"Who's got the bigger ...", Indian edition

No, I meant the actual city where @professor_Oak resides.
And I was referring to this

Though I don’t like the idea of daily missions very much, it’s still a little good. Oak’s city is a hot and humid place so it was a poetic device (I can’t remember what they do call it) to tell that this idea is not very good, but not even very bad.



If you two are friends and he’d appreciate that kind of comment then go ahead, otherwise I don’t think it’s appropriate to be referencing where someone else lives in a public forum. That’s up to them whether they share it and in this context there was no need to bring it up. It wasn’t even for a polite joke.

Any comments like that in the future will be removed.


Hmm, I don’t thinking it wasn’t polite and completely understand the privacy aspect so didn’t name the city here. And I also am sure that @Professor_Oak took that in a good way.

1 Like

WTF… my city is waaaaay cooler than north… We thrive here… And dont worry , i dint tak it personally.

No, temperature in my city goes to 1-2 degrees on average winter nights. And sometimes even below 0 in this region. While in your City, it’s never less than 15-16 degrees, which is still there in nights in my city.
YOUR CITY IS HOT (though not hotter than Bastia).


Oh thats not a good thing actually… Temperature must remain at a minimum variation throughout the day and the night for any healthy city or if not situated near a coast line. Else, its a clear indication of air pollution. That sudden fall in temperature at night is also a characteristic of desert like ecosystem in a land-locked geography. On a more serious note, North should work towards fixing the high pollution crisis.

1 Like

I agree that some cities in North are super polluted like New Delhi (the most polluted national capital) and Gurgaon (one of the most polluted cities of India) but at the same time, most areas like North East, Kashmir, Ladakh, Himachal and Punjab and Rajasthan have minimal pollution, contrasting to Bangalore, Chennai, Hyderabad etc. And also, Chandigarh is titled the “Best city to live in” according to BBC. And there’s actually a forest inside Chandigarh, needless to say that there’s double the land covered in greenery than permanent structures and roads and also no building at all which is higher than 3 floors (including ground). And a hill station getaway not farther than 30 kilometres with Shivalik Hills of the Himalayan range visible from most houses of the city.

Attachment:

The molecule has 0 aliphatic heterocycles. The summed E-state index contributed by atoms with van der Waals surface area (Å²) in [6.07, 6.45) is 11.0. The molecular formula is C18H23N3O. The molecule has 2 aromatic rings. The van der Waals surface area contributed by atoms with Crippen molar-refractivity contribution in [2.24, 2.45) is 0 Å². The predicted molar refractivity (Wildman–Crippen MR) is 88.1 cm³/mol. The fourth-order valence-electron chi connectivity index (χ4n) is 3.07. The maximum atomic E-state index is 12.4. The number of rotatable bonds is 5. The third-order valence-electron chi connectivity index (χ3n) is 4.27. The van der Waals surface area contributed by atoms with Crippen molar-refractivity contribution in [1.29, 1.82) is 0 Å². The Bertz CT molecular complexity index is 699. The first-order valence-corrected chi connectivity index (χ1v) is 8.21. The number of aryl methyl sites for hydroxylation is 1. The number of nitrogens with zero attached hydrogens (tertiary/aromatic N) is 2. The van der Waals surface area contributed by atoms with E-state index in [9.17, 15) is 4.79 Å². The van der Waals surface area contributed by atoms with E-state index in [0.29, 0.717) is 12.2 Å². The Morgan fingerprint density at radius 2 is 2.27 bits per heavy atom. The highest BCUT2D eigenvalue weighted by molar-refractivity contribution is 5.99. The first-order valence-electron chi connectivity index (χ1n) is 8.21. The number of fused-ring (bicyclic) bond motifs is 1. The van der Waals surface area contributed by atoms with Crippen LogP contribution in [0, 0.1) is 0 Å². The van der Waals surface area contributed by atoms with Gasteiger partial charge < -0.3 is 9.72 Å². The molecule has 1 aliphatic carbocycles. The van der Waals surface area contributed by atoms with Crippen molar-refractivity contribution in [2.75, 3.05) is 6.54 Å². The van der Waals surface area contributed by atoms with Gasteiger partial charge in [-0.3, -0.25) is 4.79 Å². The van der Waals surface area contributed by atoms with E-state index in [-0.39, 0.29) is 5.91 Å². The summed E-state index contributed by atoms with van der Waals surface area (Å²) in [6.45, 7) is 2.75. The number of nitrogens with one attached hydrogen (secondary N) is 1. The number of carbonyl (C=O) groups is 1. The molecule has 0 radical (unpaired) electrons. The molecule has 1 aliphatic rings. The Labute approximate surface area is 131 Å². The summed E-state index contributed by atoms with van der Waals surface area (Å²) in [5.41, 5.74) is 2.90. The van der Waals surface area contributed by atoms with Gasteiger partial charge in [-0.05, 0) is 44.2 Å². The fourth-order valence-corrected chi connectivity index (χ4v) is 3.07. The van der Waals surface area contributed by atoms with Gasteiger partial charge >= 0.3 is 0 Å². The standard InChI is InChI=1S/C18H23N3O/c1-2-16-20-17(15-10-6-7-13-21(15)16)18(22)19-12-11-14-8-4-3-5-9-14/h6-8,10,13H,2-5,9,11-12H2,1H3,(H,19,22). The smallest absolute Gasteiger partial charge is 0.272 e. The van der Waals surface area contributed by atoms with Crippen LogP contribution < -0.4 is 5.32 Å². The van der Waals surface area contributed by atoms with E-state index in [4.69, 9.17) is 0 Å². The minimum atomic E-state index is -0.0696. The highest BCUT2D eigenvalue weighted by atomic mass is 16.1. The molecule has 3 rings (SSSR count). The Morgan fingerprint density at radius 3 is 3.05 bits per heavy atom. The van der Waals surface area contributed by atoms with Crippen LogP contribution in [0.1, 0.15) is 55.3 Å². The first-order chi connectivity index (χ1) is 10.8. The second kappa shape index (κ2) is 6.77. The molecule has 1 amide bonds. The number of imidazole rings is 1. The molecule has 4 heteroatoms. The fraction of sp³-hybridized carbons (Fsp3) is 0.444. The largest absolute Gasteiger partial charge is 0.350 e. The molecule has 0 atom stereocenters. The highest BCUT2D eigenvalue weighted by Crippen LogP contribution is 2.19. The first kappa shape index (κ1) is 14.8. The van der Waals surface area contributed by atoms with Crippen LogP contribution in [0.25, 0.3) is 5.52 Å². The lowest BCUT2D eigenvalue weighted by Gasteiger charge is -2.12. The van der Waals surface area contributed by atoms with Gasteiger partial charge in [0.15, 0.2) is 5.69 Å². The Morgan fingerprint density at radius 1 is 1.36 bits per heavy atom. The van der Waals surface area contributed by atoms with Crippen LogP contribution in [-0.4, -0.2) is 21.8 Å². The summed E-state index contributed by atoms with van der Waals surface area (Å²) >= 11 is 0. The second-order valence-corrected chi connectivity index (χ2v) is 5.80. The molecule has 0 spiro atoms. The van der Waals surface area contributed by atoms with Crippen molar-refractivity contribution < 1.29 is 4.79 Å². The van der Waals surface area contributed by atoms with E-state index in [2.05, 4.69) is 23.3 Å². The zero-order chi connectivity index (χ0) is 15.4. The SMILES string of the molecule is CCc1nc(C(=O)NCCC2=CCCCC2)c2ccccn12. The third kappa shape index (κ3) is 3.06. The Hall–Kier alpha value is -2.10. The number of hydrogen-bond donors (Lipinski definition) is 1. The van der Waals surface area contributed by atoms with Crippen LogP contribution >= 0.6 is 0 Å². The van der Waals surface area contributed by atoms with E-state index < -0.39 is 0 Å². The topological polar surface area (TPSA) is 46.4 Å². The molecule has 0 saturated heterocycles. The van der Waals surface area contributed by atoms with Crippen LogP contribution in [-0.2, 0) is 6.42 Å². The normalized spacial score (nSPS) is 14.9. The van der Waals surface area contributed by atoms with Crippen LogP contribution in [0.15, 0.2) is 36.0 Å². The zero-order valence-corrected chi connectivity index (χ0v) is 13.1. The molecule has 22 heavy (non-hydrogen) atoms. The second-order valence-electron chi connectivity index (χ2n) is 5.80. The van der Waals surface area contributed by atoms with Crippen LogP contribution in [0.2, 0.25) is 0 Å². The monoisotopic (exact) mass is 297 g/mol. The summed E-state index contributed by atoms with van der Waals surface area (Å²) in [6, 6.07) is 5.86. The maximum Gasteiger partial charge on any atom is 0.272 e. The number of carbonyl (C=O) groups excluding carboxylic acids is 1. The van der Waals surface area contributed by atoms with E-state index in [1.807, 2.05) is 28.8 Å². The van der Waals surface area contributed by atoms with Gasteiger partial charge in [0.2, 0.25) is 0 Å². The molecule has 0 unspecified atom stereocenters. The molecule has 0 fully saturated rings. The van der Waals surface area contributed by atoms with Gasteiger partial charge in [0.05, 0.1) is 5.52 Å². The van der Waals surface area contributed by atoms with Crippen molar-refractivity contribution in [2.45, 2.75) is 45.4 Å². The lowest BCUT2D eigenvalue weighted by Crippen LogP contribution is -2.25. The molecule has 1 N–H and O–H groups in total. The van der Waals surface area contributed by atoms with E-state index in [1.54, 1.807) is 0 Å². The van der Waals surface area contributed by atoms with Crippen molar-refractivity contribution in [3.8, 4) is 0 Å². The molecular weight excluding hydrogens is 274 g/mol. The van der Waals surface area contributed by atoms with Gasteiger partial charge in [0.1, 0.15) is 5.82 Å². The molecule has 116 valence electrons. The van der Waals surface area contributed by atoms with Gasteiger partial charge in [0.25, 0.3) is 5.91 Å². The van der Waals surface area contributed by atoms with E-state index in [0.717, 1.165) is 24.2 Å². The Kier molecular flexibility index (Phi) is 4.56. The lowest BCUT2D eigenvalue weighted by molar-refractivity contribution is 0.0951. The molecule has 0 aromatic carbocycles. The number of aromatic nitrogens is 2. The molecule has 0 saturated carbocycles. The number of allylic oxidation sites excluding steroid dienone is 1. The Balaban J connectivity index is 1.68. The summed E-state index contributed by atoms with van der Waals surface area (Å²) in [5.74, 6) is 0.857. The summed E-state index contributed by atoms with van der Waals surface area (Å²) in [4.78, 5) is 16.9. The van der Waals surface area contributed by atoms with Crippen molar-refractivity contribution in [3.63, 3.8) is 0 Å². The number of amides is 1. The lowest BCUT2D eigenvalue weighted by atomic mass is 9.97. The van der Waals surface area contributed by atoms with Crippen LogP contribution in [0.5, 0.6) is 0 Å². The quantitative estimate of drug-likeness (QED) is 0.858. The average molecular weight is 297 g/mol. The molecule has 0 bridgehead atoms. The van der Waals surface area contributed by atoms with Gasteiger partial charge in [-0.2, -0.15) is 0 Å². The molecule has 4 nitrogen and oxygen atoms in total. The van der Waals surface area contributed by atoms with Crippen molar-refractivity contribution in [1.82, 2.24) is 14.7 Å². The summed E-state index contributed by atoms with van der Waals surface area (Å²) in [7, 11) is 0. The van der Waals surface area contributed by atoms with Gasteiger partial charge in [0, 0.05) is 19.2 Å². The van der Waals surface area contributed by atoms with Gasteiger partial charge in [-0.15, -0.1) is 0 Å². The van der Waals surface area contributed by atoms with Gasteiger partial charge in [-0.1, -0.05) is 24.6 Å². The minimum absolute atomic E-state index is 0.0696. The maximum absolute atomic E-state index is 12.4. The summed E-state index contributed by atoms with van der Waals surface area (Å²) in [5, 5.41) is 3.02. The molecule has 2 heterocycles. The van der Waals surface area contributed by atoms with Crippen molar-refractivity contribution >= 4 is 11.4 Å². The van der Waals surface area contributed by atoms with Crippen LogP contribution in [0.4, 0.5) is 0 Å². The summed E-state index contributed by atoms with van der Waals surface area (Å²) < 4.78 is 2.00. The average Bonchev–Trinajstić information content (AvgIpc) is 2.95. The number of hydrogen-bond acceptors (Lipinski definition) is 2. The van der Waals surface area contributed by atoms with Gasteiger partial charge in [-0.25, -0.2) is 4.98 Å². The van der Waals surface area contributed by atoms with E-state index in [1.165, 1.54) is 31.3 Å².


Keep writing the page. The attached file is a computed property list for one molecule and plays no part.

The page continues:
@Killerdog , I agree this is offtopic. You can delete it once @professor_Oak reads and likes it (to tell he read it).

1 Like

Guys in America: “My car goes faster than your car”.
Guys in India: “My city is less polluted than your city”.

Sorry, what? I thought that air pollution traps in the heat and keeps the temperature more stable (as well as higher in general)… so a stable temperature is more of an indicator that a city is heavily polluted. Being by the sea (primarily if the wind is coming in from the sea) tends to keep temperature more stable too, which I think is contradictory to what you’re saying.

From looking it up just now…
Chandigarh in winter has average temperatures ranging 7-19C between night and day, 27-39C in summer.
Bengaluru in winter is 15-27C and in “summer” (April) is 22-36C.